Smoking and young people

A classroom full of children (30 young people) take up smoking every day in Wales1. Young people are the tobacco industry’s key target since they are the only ones who can replace their lifelong, but dying, customers.

049 H65 A7920 Mission Photographic Banner

Two thirds of smokers start before the age of 182, and almost 40% start smoking regularly before the age of 163. That’s why we created The Filter project to provide information and support to young people, enabling them to make an informed decision about smoking. We also provide stop smoking support to young people who want to quit.

Health Impacts

Smoking at an early age has been shown to have a severe impact on long-term health. The younger the age someone starts smoking, the greater the harm is likely to be. People who start smoking earlier are often the heaviest smokers later in life. They are also the group likely to be the most dependent and with the lowest chance of quitting4. Research shows that the earlier children become regular smokers and persist in the habit as adults, the greater the risk of developing lung cancer or heart disease, which often lead to early death5.

Img 1917 Edit

Smoking among young people in Wales

Data from the Health Behaviour in School-Aged Children (HBSC) survey6 & 7, shows that the percentage of children in Wales classed as a regular smoker has fallen since 1998. In 2009/10, 3% of boys and 6% of girls aged 13 - 14, and 11% of boys and 16% of girls aged 15 - 16 smoked at least once a week. The 2015 report, based on 2013/14 figures, shows that smoking is at an all-time low among 15 and 16 year olds in Wales with 8% of boys and 9% of girls smoking regularly.

Smoking cessation and prevention services for young people

Adobe Stock 68100679

Our aim is to reduce smoking prevalence amongst young people and to engage them in cessation (stop smoking) support if they’ve already started smoking. To achieve this our youth service The Filter runs workshops and attends events, offers advice and information through its advice line, and trains those who work with young people such as youth workers and school nurses. The services provided by The Filter are all the more necessary due to the fact that the government-funded smoking cessation services provided in Wales are designed around adult needs and not targeted at, or suitable for, young people. During April 2014 to March 2015, Stop Smoking Wales saw a total 6,631 smokers and just 66 (1%) of those were under 18 years of age8.

Furthermore, evidence suggests youth-specific smoking cessation and prevention services are effective in stopping children from starting to smoke and increasing their ability to quit. In a meta-analysis of teen cigarette smoking cessation Sussman et al 9 reported that program conditions, compared with control conditions, appeared to give smokers a 2.90% (95% confidence interval = 1.47-4.35%) absolute advantage in quitting, increasing the probability of quitting by approximately 46% (9.14% vs. 6.24%). A feature of our youth work is delivering education and training programmes outside of schools in the community. In a review of studies focusing on interventions designed to prevent smoking among children, Müller-Riemenschneider et al10 report strong evidence of the effectiveness of community-based programmes, as signified by reductions in smoking rates of up to 10.6%. In contrast, the evidence for school-based programs alone was inconclusive.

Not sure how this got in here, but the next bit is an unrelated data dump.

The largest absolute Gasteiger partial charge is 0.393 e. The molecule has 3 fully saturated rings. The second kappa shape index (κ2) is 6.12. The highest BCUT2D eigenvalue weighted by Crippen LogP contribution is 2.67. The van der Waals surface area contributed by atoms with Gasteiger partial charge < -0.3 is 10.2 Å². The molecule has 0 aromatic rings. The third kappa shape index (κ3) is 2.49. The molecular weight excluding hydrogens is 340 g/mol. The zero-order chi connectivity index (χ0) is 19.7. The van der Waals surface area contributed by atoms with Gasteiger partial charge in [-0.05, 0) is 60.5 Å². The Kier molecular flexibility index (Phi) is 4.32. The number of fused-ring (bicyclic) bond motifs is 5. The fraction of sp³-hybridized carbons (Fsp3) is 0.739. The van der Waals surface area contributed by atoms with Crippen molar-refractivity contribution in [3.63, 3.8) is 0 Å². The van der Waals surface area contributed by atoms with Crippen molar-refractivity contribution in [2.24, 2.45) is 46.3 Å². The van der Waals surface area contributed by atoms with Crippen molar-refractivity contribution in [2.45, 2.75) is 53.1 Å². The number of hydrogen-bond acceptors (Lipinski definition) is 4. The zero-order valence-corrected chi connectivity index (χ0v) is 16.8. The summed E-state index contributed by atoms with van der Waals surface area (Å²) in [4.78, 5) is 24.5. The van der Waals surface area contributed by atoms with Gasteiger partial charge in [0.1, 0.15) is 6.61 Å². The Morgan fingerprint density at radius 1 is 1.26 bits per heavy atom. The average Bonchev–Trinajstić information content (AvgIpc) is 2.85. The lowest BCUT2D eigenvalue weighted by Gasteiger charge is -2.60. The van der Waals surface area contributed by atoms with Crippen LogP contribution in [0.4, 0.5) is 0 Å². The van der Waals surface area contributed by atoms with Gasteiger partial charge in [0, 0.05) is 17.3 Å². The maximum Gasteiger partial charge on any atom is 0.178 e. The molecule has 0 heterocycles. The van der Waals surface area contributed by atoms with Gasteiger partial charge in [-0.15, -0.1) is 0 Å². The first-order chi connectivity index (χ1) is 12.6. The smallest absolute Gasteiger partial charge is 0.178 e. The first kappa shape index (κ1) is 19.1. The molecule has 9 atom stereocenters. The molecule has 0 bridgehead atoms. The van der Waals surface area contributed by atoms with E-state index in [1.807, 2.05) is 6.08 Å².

Young People and Electronic Cigarettes

To understand the knowledge and usage of e-cigarettes among young people in Wales aged 13 to 18 we run an annual survey. 

The findings from our 2016 report provided no evidence of regular e-cigarette use among young people who have never smoked, with just 2.8% of never smokers having tried an e-cigarette more than once and only 0.6% of never smokers using e-cigarettes more than once a week. Furthermore, there is no indication that e-cigarettes are acting as a gateway into smoking tobacco cigarettes among young people in Wales. Of those respondents who reported having used both e-cigarettes and tobacco cigarettes at some point, just over 90% had first used tobacco cigarettes.


1Hopkinson, NS., Lester-George, A., Ormiston-Smith, N., Cox, A. & Arnott, D. Child uptake of smoking by area across the UK. Thorax 2013. doi:10.1136/thoraxjnl-2013-204379

2Robinson S and Bugler C (2010). Smoking and drinking among adults, 2008. General Lifestyle Survey 2008. ONS.

3Office for National Statistics (2013). General Lifestyle Survey Overview: A report on the 2011 General Lifestyle Survey.

4Royal College of Physicians. Passive smoking and children. London. 2010

5British Medical Association. Breaking the cycle of children’s exposure to tobacco smoke. London. 2007

6Welsh Government (2011). Health Behaviour in School-aged Children: initial findings from the 2009/10 survey in Wales.

7Welsh Government (2015). 2013/14 Health Behaviour in School-aged Children (HBSC) Wales: key findings

8Collation of results from My Local Health Service - accessed 14/01/2015

9Sussman S, Ping S, Dent C. A meta-analysis of teen cigarette smoking cessation. Health Psychol. 2006;25(5):549–57

10Müller-Riemenschneider F, Bockelbrink A, Reinhold T, Rasch A, Greiner W, Willich SN. Long-term effectiveness of behavioural interventions to prevent smoking among children and youth. Tobacco Control. 2008;17:301-2